UPR outcome of Senegal – Joint statement with Right Here Right Now Senegal et Rutgers (in French and English) (watch the statement here)
UPR outcome of Nigeria – Joint statement with Women Action for Gender Equality (WAGE) and the Coalition of African Lesbians (CAL)
UPR outcome of Nigeria – Joint statement with the Equality Triangle Initiative (watch the statement here)
UPR outcome of Mexico – Joint statement with Musas de Metal Grupo de Mujeres Gay A.C. (in Spanish)
SRI side event: Resistance and Resilience
While there has been an intensified backlash against women human rights defenders (WHRDs) across the globe, WHRDs are, and have remained, resilient and resolute actors in the human rights systems. In regional spaces, WHRDs working on sexual rights have been the leading force in challenging gender stereotypes and calling for social transformation and justice. WHRDs’ contribution to raising awareness of women’s rights and gender equality have been recognized at the international and regional level by human rights bodies. As WHRDs working on sexual rights engage in regional and international human rights bodies they reveal that the same struggles of patriarchy, capitalism, racism, militarism, and colonialism they are fighting against at the local level are also prevalent within regional and international human rights bodies, which reflect a microcosm of interlocking systems of oppression. Indeed, international and regional human rights bodies constitute sites of institutional power that create and shape the realities and discourses that WHRDs working on sexual rights face.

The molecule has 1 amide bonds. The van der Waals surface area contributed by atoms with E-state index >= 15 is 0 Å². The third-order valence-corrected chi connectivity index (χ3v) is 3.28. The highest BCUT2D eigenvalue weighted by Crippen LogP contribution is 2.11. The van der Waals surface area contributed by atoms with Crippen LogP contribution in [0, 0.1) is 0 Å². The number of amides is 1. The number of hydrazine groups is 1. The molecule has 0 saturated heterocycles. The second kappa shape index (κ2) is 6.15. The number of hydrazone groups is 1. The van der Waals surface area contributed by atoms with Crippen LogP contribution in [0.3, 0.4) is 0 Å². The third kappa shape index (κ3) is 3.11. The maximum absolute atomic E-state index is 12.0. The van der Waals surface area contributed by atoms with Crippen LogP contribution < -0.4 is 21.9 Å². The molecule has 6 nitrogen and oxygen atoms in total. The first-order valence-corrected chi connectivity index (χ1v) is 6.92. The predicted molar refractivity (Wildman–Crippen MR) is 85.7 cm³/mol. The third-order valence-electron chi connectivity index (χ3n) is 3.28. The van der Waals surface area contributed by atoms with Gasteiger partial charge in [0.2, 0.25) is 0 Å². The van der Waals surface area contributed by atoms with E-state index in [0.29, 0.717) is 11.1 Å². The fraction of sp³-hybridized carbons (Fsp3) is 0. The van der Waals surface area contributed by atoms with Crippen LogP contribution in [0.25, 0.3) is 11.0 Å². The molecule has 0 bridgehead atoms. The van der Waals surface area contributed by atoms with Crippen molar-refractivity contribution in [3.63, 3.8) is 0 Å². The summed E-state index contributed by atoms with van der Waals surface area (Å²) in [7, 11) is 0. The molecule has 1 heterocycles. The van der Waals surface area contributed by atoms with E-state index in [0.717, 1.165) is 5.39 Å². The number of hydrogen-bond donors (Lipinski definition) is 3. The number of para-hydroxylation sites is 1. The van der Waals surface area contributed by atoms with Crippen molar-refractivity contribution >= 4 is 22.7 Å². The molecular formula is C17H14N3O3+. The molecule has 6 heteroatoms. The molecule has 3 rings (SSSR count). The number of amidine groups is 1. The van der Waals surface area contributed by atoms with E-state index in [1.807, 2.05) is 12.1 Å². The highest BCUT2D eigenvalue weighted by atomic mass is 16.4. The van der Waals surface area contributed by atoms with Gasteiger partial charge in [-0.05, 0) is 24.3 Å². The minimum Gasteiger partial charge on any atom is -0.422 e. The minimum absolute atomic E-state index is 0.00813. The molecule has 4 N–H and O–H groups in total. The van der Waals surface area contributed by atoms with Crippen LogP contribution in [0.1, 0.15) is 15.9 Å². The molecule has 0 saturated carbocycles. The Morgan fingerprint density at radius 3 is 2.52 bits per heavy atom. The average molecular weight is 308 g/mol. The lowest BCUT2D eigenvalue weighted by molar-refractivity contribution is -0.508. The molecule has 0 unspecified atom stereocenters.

This side-event explored how WHRDs working on sexual rights have engaged within the African Commission on Human and Peoples’ Rights (ACHPR), the Inter-American Commission on Human Rights (IACHR), the European Court of Human Rights (ECtHR), and the ASEAN Intergovernmental Commission on Human Rights (AICHR) to advance human rights, question the unbalanced power relations between North and South actors in these spaces, and create change despite the limitations of these spaces.